The big legal news in September was that the staff at the Commodity Futures Trading Commission (CFTC) published an exemptive letter No. 14-116 (available here) that allows certain commodity pool operators (CPOs) to engage in general solicitation and advertising in private offerings of pool interests under Rule 506(c) of the Securities Act. This long-awaited relief comes over a year after the SEC adopted its Rule 506(c) that provides for general solicitation and advertising in private placements pursuant to the JOBS Act.
Fund managers have to register as CPOs if they operate or solicit funds for a commodity pool (with limited exceptions). A commodity pool is a fund that trades in futures contracts, options on futures, retail off-exchange forex contracts or swaps, or invests in another commodity pool. Registering as a CPO is not an easy process. It requires associated persons to take a Series 3 exam, among other requirements. All CPOs must become members of the National Futures Association (NFA). You can find more information about this here.
The exemptive relief is available to those CPOs that are exempt from registration under the CFTC Regulation 4.13(a)(13) or are registered but exempt from certain disclosures under Regulation 4.7(b). Previously, such CPOs were expressly constrained by applicable regulations from engaging in general solicitation or advertising. Now, all these CPOs need to do is file a notice by email with the CFTC's Division of Swap Dealer and Intermediary Oversight providing basic identifying information about the CPO and the fund, indicating reliance on Rule 506(c) and promising to comply with all other applicable requirements. The exact content requirements are in the Letter.
So, will we now see an increase in the use of general solicitation and advertising by private fund managers? So far, only a minority of funds have relied on Rule 506(c) in raising capital, in part due to the lack of conforming changes to the CFTC rules. It is possible that now more funds will resort to general solicitation and advertising. However, it is still unlikely that the use of general solicitation and advertising in raising capital by funds will become the norm. There are several reasons. First, established funds prefer to raise capital from either the existing investors or those with whom they have pre-established relationships, so there is no need for them to advertise to the general population. Second, there is a concern over the SEC proposed rules that seek to further regulate Rule 506(c) offerings, potentially making them overly burdensome. Finally, all Rule 506 private placements are now subject to "bad actor" rules that bar any issuer disqualified under these rules from relying on Regulation D (including for failed offerings).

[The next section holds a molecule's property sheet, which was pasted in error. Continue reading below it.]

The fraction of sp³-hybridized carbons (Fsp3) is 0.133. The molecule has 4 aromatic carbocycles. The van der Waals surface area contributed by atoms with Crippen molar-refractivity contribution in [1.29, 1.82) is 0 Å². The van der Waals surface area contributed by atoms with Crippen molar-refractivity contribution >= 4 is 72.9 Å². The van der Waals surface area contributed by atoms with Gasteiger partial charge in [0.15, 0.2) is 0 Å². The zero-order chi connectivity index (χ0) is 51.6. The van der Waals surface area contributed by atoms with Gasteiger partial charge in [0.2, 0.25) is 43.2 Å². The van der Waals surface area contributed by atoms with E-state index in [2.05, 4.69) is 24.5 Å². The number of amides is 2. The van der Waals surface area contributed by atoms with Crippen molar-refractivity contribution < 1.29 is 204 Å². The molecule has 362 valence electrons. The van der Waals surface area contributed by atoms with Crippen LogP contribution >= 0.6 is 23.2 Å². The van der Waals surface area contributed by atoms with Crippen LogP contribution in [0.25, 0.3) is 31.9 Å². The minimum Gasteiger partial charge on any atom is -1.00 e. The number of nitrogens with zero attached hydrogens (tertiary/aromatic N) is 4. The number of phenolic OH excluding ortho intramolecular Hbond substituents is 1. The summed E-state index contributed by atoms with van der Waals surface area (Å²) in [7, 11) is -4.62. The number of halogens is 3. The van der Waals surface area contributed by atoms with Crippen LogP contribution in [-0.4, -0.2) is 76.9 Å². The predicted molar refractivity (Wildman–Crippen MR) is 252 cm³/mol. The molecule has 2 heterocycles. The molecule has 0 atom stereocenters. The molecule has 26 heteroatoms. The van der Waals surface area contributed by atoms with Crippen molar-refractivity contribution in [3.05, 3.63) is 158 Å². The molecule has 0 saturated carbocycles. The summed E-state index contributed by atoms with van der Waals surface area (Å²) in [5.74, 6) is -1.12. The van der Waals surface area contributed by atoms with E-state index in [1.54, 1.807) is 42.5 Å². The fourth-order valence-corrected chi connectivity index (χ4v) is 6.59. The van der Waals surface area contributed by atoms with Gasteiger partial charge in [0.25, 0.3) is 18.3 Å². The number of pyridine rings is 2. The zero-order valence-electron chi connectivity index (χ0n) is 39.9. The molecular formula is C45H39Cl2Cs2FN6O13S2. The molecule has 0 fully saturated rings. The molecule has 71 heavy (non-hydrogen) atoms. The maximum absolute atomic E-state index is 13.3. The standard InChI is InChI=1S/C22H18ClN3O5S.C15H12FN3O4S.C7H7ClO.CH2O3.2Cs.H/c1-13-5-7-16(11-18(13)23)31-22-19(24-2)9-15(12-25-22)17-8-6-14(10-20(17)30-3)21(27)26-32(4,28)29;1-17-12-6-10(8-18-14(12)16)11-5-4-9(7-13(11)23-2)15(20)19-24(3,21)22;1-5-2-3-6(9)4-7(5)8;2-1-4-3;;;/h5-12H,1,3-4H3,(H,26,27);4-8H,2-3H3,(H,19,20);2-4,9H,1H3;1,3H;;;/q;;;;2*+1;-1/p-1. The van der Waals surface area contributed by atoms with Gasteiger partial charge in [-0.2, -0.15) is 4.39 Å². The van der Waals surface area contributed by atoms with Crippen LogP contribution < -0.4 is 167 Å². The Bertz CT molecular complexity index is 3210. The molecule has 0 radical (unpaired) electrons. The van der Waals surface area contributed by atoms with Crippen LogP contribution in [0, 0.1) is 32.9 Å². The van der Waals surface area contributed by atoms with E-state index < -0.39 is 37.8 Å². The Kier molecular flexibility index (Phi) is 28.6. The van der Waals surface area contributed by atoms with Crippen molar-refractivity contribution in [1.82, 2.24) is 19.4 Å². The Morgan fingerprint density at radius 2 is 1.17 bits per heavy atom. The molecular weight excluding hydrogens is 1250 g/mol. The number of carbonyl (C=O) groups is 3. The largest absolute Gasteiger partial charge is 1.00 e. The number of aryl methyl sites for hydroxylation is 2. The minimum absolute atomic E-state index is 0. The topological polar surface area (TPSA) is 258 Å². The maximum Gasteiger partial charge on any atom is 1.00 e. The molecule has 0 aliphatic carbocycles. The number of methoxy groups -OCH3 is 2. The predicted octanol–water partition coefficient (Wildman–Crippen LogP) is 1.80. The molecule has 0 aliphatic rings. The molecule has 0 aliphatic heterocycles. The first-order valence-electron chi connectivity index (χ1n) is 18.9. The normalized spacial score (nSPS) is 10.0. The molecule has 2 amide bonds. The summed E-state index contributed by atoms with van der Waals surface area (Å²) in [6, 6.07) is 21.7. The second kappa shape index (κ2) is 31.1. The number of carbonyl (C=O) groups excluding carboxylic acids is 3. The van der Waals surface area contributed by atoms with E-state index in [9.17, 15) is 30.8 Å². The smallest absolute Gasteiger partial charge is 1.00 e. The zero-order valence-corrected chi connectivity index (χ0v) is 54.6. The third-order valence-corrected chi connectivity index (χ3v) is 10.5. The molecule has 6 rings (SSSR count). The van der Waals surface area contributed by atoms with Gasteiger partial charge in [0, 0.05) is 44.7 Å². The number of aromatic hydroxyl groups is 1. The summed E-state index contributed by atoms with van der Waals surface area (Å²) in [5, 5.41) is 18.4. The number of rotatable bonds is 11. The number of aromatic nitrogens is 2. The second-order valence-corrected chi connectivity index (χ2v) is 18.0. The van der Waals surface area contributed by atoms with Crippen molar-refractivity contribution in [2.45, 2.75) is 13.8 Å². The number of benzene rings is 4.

In conclusion, considering the uncertainty surrounding the proposed SECs rules and the increased risks of a failed Rule 506(c) offering, fund managers should carefully consider whether engaging in an offering involving general solicitation and advertising is really worth it.
This article is not a legal advice, and was written for general informational purposes only. If you have questions or comments about the article or are interested in learning more about this topic, feel free to contact its author, Arina Shulga. Ms. Shulga is the founder of Shulga Law Firm, P.C., a New York-based boutique law firm specializing in advising individual and corporate clients on aspects of business, corporate, securities, and intellectual property law.